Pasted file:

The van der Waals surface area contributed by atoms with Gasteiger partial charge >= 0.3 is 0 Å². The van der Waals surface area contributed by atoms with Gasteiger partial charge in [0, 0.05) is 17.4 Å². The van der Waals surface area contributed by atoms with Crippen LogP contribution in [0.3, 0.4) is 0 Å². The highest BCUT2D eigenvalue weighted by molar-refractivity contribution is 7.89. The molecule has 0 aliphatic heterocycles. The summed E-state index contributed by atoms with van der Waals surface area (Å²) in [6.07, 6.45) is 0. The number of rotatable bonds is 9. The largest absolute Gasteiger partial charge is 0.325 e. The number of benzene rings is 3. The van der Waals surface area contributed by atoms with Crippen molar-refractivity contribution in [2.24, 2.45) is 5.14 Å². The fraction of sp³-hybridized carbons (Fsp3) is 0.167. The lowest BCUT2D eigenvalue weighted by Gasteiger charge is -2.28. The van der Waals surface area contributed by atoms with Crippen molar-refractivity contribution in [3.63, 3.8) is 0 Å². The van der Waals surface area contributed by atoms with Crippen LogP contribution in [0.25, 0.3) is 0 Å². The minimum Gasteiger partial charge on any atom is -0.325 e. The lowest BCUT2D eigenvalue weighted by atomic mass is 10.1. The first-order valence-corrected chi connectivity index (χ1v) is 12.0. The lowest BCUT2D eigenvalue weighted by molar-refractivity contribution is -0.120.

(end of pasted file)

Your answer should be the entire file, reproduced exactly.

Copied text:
The van der Waals surface area contributed by atoms with Gasteiger partial charge >= 0.3 is 0 Å². The van der Waals surface area contributed by atoms with Gasteiger partial charge in [0, 0.05) is 17.4 Å². The van der Waals surface area contributed by atoms with Crippen LogP contribution in [0.3, 0.4) is 0 Å². The highest BCUT2D eigenvalue weighted by molar-refractivity contribution is 7.89. The molecule has 0 aliphatic heterocycles. The summed E-state index contributed by atoms with van der Waals surface area (Å²) in [6.07, 6.45) is 0. The number of rotatable bonds is 9. The largest absolute Gasteiger partial charge is 0.325 e. The number of benzene rings is 3. The van der Waals surface area contributed by atoms with Crippen molar-refractivity contribution in [2.24, 2.45) is 5.14 Å². The fraction of sp³-hybridized carbons (Fsp3) is 0.167. The lowest BCUT2D eigenvalue weighted by Gasteiger charge is -2.28. The van der Waals surface area contributed by atoms with Crippen molar-refractivity contribution in [3.63, 3.8) is 0 Å². The van der Waals surface area contributed by atoms with Crippen LogP contribution in [0.25, 0.3) is 0 Å². The minimum Gasteiger partial charge on any atom is -0.325 e. The lowest BCUT2D eigenvalue weighted by atomic mass is 10.1. The first-order valence-corrected chi connectivity index (χ1v) is 12.0. The lowest BCUT2D eigenvalue weighted by molar-refractivity contribution is -0.120.